Choosing a GPU: What Are CUDA Cores?

CUDA Cores

Graphics cards are delicate and brilliantly designed pieces of hardware. So it goes without saying that they’re packed with a bunch of neat technologies. There are a lot of features that you’ll see on a graphics card spec sheet. Most of them are ubiquitous across all GPUs, regardless of the manufacturer. These include clock frequencies, transistor sizes, VRAM, and so on.

But there is one important piece of technology packed exclusively in Nvidia graphics cards, which is the “CUDA cores.” For most people, it’s easy to comprehend what VRAM is. Clock speeds are also pretty intuitive to grasp. That is even if you don’t fully understand how everything operates.

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However, this isn’t the case with CUDA cores. Have you had the displeasure of staring hopelessly at a GPU spec sheet unsure of what the hundreds or even thousands of these cores would do for your PC’s performance? Then you’ve come to the right place. In this post, we’ll be taking a look at exactly what CUDA cores are.

Also Read: AMD FreeSync Versions Explained

What are CUDA Cores?

Let’s start with the very basics, what are CUDA cores? The ‘CUDA’ in CUDA cores is actually an abbreviation. It stands for Compute Unified Device Architecture. This is a proprietary Nvidia technology with the purpose of efficient parallel computing.

CUDA Cores

Basically, you can imagine a single CUDA core as a CPU core. But not nearly as powerful or as versatile as a proper CPU core. This means that it can be implemented in much greater numbers. Most PCs have between 2 and 16 CPU cores, usually somewhere in the middle. However, CUDA cores number in hundreds and thousands.

Also Read: DirectX 12 Ultimate: All You Need To Know

Do They Have Any Benefits in Gaming?

Sticking with the comparison between CPUs and GPUs, you can think of the CPU as a manager. The “manager” is always instructing the other pieces of hardware on what to do. On the other hand, the GPU is the piece of hardware that does most of the heavy lifting when gaming.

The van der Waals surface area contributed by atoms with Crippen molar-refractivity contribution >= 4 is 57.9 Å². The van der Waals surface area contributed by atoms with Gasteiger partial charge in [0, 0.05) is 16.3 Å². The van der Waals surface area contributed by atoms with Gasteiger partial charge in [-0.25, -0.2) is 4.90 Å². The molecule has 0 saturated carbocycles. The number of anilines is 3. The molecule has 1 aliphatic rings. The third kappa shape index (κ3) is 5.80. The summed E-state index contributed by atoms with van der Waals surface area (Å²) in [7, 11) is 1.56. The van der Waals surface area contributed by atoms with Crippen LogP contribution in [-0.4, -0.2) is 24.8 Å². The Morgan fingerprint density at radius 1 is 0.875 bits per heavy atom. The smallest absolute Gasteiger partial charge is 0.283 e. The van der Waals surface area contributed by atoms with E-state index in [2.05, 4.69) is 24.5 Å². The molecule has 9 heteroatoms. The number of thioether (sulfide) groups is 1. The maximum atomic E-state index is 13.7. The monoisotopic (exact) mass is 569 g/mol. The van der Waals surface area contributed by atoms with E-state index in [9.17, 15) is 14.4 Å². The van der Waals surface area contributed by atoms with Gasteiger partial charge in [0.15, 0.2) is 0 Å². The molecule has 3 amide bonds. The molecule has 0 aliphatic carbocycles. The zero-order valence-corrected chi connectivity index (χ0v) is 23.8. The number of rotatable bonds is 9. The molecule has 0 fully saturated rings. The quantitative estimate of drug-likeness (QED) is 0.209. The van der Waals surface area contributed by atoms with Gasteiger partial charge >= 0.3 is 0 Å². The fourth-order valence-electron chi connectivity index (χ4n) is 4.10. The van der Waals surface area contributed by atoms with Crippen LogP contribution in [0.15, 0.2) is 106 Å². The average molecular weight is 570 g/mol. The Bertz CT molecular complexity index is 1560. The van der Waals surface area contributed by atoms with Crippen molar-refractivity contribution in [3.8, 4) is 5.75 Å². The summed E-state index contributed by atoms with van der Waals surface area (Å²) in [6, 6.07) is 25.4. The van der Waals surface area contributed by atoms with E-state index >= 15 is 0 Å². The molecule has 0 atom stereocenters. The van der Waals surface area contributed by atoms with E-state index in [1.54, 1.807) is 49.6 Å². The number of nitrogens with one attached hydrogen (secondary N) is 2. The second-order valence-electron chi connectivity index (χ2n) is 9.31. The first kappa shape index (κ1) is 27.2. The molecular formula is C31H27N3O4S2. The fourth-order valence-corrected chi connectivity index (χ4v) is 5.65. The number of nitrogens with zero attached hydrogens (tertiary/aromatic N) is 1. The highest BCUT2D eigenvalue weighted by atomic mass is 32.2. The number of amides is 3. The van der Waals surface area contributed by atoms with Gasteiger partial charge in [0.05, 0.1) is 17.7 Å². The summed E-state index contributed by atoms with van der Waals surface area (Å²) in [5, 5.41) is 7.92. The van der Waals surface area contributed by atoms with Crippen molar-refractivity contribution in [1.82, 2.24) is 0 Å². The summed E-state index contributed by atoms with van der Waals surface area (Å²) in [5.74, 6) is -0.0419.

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And as you already probably know, graphics processing requires loads of complex calculations to be carried out all at the same time. Hence you can think of CUDA cores as dedicated mathletes. And because they were designed for this one specific purpose, they can be implemented in such a large number.

CUDA cores

So how does all of these affect gameplay? Well, many graphics settings require a lot of calculations to be carried out simultaneously. Most notably, lighting, shadows, game physics, etc. It’s also instrumental for some types of anti-aliasing and ambient occlusion. All of these functions do benefit greatly from a high CUDA core count.

Also Read: What Is Ray Tracing Technology and How It Works in GPUs

How Many CUDA Cores Do You Need?

Now we come to the really tricky question. Just how many CUDA cores do you need for a pleasant gaming experience? What makes this question so tricky to answer is that it doesn’t all come down to the number of CUDA cores that the GPU has.

They can be an indicator of how powerful the GPU is, or rather how powerful it is compared to other GPUs. But this only applies when we’re comparing two GPUs from the same family that use the same architecture. Unfortunately, it simply isn’t a one-to-one equation across GPUs using different architectures.

We’d rather not try to work out some convoluted equation for determining the relative power of CUDA cores across two different architectures. We are instead going to remind you that on-sheet specifications are simply not a good indication of how well a graphics card will perform.

CUDA cores

The best way to do this is by using benchmarks. That way you’ll also know exactly what kind of performance you can expect from a certain game. This will certainly be more insightful than just studying the spec sheets. That’s even if you could work out which graphics card has the better CUDA core performance.

Also Read: Variable Rate Shading: How To Ease Your GPU Load

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Nvidia CUDA Cores vs AMD Stream Processors

One of the most asked questions is whether Nvidia CUDA cores are the same as AMD Stream Processors. These two don’t follow a one-to-one performance ratio, either. However, the two technologies may do the same thing functionality-wise. But the way they get there, or the technology they use is fundamentally different.

So don’t think that a graphics card with more CUDA cores will necessarily perform better than the one with fewer Stream Processors, or the other way around. CUDA cores may be a bit more optimized but there are no glaring differences in terms of performance. Or even visual quality between the two. So this shouldn’t really be an issue.

Also Read: Do CPU Clock Speeds Really Matter?


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